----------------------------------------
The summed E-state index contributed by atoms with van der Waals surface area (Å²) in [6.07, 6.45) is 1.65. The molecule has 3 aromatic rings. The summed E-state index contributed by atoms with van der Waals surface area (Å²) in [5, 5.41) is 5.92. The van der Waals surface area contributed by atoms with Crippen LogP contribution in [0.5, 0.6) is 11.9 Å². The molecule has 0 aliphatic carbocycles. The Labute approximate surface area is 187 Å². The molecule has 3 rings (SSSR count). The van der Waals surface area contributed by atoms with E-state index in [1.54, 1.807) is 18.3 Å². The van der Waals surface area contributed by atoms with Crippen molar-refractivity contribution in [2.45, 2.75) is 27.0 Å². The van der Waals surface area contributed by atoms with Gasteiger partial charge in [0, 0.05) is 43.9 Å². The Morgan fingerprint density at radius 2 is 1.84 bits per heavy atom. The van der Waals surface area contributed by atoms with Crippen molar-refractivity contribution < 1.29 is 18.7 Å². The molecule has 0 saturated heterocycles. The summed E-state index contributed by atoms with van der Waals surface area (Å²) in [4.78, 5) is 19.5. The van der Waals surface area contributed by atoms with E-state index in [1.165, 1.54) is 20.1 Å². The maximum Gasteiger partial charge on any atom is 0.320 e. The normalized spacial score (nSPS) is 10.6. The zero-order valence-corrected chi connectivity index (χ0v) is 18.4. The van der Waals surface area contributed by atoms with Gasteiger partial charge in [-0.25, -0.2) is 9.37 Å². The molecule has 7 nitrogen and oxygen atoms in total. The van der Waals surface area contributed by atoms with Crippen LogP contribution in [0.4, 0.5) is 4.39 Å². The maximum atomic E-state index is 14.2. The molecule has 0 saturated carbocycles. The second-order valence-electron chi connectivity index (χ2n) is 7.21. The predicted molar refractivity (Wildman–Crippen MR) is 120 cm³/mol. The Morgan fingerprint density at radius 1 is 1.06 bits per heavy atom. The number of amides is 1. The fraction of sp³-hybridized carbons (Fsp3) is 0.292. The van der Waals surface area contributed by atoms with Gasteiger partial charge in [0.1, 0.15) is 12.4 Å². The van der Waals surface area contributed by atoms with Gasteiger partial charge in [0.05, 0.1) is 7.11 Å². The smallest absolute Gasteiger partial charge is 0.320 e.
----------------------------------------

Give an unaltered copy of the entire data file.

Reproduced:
The summed E-state index contributed by atoms with van der Waals surface area (Å²) in [6.07, 6.45) is 1.65. The molecule has 3 aromatic rings. The summed E-state index contributed by atoms with van der Waals surface area (Å²) in [5, 5.41) is 5.92. The van der Waals surface area contributed by atoms with Crippen LogP contribution in [0.5, 0.6) is 11.9 Å². The molecule has 0 aliphatic carbocycles. The Labute approximate surface area is 187 Å². The molecule has 3 rings (SSSR count). The van der Waals surface area contributed by atoms with E-state index in [1.54, 1.807) is 18.3 Å². The van der Waals surface area contributed by atoms with Crippen molar-refractivity contribution in [2.45, 2.75) is 27.0 Å². The van der Waals surface area contributed by atoms with Gasteiger partial charge in [0, 0.05) is 43.9 Å². The Morgan fingerprint density at radius 2 is 1.84 bits per heavy atom. The van der Waals surface area contributed by atoms with Crippen molar-refractivity contribution < 1.29 is 18.7 Å². The molecule has 0 saturated heterocycles. The summed E-state index contributed by atoms with van der Waals surface area (Å²) in [4.78, 5) is 19.5. The van der Waals surface area contributed by atoms with E-state index in [1.165, 1.54) is 20.1 Å². The maximum Gasteiger partial charge on any atom is 0.320 e. The normalized spacial score (nSPS) is 10.6. The zero-order valence-corrected chi connectivity index (χ0v) is 18.4. The van der Waals surface area contributed by atoms with Gasteiger partial charge in [-0.25, -0.2) is 9.37 Å². The molecule has 7 nitrogen and oxygen atoms in total. The van der Waals surface area contributed by atoms with Crippen LogP contribution in [0.4, 0.5) is 4.39 Å². The maximum atomic E-state index is 14.2. The molecule has 0 saturated carbocycles. The second-order valence-electron chi connectivity index (χ2n) is 7.21. The predicted molar refractivity (Wildman–Crippen MR) is 120 cm³/mol. The Morgan fingerprint density at radius 1 is 1.06 bits per heavy atom. The number of amides is 1. The fraction of sp³-hybridized carbons (Fsp3) is 0.292. The van der Waals surface area contributed by atoms with Gasteiger partial charge in [0.1, 0.15) is 12.4 Å². The van der Waals surface area contributed by atoms with Gasteiger partial charge in [0.05, 0.1) is 7.11 Å². The smallest absolute Gasteiger partial charge is 0.320 e.